Westminster Kennel Club was officially established in 1877, and they held their first dog show that same year. There were no Best in Show winners in the early years of the dog show. That prestigious award didn’t begin until 1907, and was won by Ch. Warren Remedy, a Smooth Fox Terrier bitch that won the following two years, as well. She continues to be the only dog to have ever won the coveted award three times. Six dogs have taken home Best in Show twice. Three were Wire Fox Terriers, an English Springer Spaniel, a Cocker Spaniel, and a Doberman Pinscher. Of the seven group wins at Westminster, 45 dogs from the Terrier group have taken home BIS wins, the Sporting group has 19, Working group 15, Non-sporting group 10, Toy group 9, the Hounds took home a total of 5, and the Herding group has one win since 1907. Despite the popularity of the Labrador Retriever, number one on AKC’s list of top dog breeds for the last 22 years, the closest the breed has come to having a chance to compete in BIS was in 2010 when a Lab named James came in fourth place in the Sporting group. But, the breed can’t seem to break into the top seven breeds at Westminster.
In 1994, the Labrador Retriever Club wrote a new amendment to their breed standard changing the required height of the Lab. It was approved and adopted by the American Kennel Club. A class action lawsuit was filed by six breeders contending that changing the height requirement of the breed standard that had been in effect since 1957 would disqualify many Labradors from the dog show ring. The original height at the withers was 22 – 22 ½ inches for males and 21 – 21 ½ inches for bitches. The 1994 amendment changed the ideal height at the withers to 22 ½ – 24 ½ inches for males and 21 ½ – 23 ½ inches for bitches. Six years after the lawsuit was filed, the court decision came down on the side of the Labrador Retriever Club and the AKC.
The parent club of each breed owns, maintains, and writes a breed standard to describe what the ideal dog should look like. It states what the dog was originally bred to do and details the general appearance of the breed, how he should move, and what his temperament should be. It gives specific physical traits that include: ideal height, weight, coat type and colors, shape of the eye and color, as well as other physical traits. Some standards are more specific than others, and those written with a general description gives a dog show judge more leeway in their interpretation of that standard.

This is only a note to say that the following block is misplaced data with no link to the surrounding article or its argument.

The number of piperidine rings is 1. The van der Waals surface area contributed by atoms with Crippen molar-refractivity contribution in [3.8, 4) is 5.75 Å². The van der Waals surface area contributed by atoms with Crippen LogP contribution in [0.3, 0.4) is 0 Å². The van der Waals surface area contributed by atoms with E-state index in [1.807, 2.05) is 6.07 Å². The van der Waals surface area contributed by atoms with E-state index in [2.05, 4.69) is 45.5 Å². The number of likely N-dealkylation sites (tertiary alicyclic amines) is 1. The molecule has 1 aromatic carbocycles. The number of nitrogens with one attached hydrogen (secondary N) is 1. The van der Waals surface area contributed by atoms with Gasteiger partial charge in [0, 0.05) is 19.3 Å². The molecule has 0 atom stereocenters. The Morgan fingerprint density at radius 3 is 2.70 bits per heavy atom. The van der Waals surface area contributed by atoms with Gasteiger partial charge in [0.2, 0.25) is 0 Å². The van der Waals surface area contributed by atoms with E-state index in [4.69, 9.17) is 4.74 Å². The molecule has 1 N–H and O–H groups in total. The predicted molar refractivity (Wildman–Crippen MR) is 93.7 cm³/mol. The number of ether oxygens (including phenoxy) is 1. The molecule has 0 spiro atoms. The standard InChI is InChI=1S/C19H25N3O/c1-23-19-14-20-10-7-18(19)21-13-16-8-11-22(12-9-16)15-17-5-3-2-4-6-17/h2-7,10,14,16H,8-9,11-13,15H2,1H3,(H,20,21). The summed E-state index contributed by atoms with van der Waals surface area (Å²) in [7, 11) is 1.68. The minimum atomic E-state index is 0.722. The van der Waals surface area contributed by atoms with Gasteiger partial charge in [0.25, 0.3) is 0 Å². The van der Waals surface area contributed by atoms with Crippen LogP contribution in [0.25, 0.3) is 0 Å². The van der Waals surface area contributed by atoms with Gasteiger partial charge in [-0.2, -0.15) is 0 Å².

No one really knows why Labradors haven’t been able to get into the main event at Westminster, but one theory suggests it could be their breed standard holding them back. The 1994 change in height requirement leaves only a ½ inch to play with. A dog that is under or over the recommended height by a ½ inch is considered to have a fault and disqualified.
Another theory is Labs aren’t as flashy as other breeds. The BIS judge’s decision is based on their best interpretation of a breeds’ standard. The judge looks at the dog’s appearance, gait, and other specific requirements, but they also look for the one dog overflowing with charisma or attitude. Other breeds are better at grabbing a judge’s attention than Labs are. They just don’t have that wow factor that says, “Hey, look at me.”
A third thought is it’s all about who can promote their dog the best. Going on the dog show circuit isn’t for everyone. It takes money to cover travel expenses, meals, lodging, dog show entry fees, grooming equipment and supplies, professional dog handlers, and motels. Dog owners who can afford it advertise their dog in trade publications hoping it will add to their dog’s credentials. Judges are keenly aware of dogs with a winning track record at other AKC dog shows over the course of the year and which ones have momentum coming into the Westminster Dog Show. Some BIS judges can be swayed by a dog’s record and if other judges gave a specific dog the nod, it’s hard to disagree with their assessment. Dogs competing for Westminster’s Best in Show, after all, are the best representatives of their breed.
The Labrador Retriever was recognized by The American Kennel Club in 1917. Whatever the reasons are for why the Lab continues to be snubbed at Westminster, they aren’t alone. Three other top dogs on AKC’s list of most popular dogs have also never won BIS. The Golden Retriever, Rottweiler, and Dachshund have found a place in the homes of families across the country, along with the Lab, but so far, not in the hearts of Westminster BIS judges.
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